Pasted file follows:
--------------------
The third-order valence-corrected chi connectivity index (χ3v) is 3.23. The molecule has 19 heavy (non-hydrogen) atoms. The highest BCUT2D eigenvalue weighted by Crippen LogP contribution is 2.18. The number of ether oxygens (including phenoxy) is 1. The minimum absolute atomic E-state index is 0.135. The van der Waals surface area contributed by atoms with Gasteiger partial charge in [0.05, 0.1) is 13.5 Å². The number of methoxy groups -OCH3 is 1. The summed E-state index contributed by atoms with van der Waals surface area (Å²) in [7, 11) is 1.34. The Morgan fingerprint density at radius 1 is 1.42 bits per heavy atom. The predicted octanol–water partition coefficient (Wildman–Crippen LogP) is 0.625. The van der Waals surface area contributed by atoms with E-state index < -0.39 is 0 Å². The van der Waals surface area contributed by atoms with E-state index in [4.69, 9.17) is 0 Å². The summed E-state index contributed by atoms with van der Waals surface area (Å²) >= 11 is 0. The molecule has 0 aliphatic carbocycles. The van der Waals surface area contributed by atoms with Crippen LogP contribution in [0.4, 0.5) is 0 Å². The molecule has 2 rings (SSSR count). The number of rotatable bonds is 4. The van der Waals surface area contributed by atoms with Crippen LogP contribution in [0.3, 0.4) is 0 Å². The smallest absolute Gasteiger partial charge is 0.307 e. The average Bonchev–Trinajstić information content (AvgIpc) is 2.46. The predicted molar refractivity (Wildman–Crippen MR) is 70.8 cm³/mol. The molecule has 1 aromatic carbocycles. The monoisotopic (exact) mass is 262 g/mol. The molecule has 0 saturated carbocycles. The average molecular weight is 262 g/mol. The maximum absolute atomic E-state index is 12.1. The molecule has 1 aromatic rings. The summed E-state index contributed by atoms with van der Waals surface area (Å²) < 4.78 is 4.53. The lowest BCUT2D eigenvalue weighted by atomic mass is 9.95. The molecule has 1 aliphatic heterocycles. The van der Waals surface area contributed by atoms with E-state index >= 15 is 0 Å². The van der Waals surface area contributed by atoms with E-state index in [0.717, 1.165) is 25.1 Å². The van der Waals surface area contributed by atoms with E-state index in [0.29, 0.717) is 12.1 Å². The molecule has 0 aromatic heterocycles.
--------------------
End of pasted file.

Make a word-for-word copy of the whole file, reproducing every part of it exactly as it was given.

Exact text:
The third-order valence-corrected chi connectivity index (χ3v) is 3.23. The molecule has 19 heavy (non-hydrogen) atoms. The highest BCUT2D eigenvalue weighted by Crippen LogP contribution is 2.18. The number of ether oxygens (including phenoxy) is 1. The minimum absolute atomic E-state index is 0.135. The van der Waals surface area contributed by atoms with Gasteiger partial charge in [0.05, 0.1) is 13.5 Å². The number of methoxy groups -OCH3 is 1. The summed E-state index contributed by atoms with van der Waals surface area (Å²) in [7, 11) is 1.34. The Morgan fingerprint density at radius 1 is 1.42 bits per heavy atom. The predicted octanol–water partition coefficient (Wildman–Crippen LogP) is 0.625. The van der Waals surface area contributed by atoms with E-state index < -0.39 is 0 Å². The van der Waals surface area contributed by atoms with E-state index in [4.69, 9.17) is 0 Å². The summed E-state index contributed by atoms with van der Waals surface area (Å²) >= 11 is 0. The molecule has 0 aliphatic carbocycles. The van der Waals surface area contributed by atoms with Crippen LogP contribution in [0.4, 0.5) is 0 Å². The molecule has 2 rings (SSSR count). The number of rotatable bonds is 4. The van der Waals surface area contributed by atoms with Crippen LogP contribution in [0.3, 0.4) is 0 Å². The smallest absolute Gasteiger partial charge is 0.307 e. The average Bonchev–Trinajstić information content (AvgIpc) is 2.46. The predicted molar refractivity (Wildman–Crippen MR) is 70.8 cm³/mol. The molecule has 1 aromatic carbocycles. The monoisotopic (exact) mass is 262 g/mol. The molecule has 0 saturated carbocycles. The average molecular weight is 262 g/mol. The maximum absolute atomic E-state index is 12.1. The molecule has 1 aromatic rings. The summed E-state index contributed by atoms with van der Waals surface area (Å²) < 4.78 is 4.53. The lowest BCUT2D eigenvalue weighted by atomic mass is 9.95. The molecule has 1 aliphatic heterocycles. The van der Waals surface area contributed by atoms with E-state index >= 15 is 0 Å². The van der Waals surface area contributed by atoms with E-state index in [0.717, 1.165) is 25.1 Å². The van der Waals surface area contributed by atoms with E-state index in [0.29, 0.717) is 12.1 Å². The molecule has 0 aromatic heterocycles.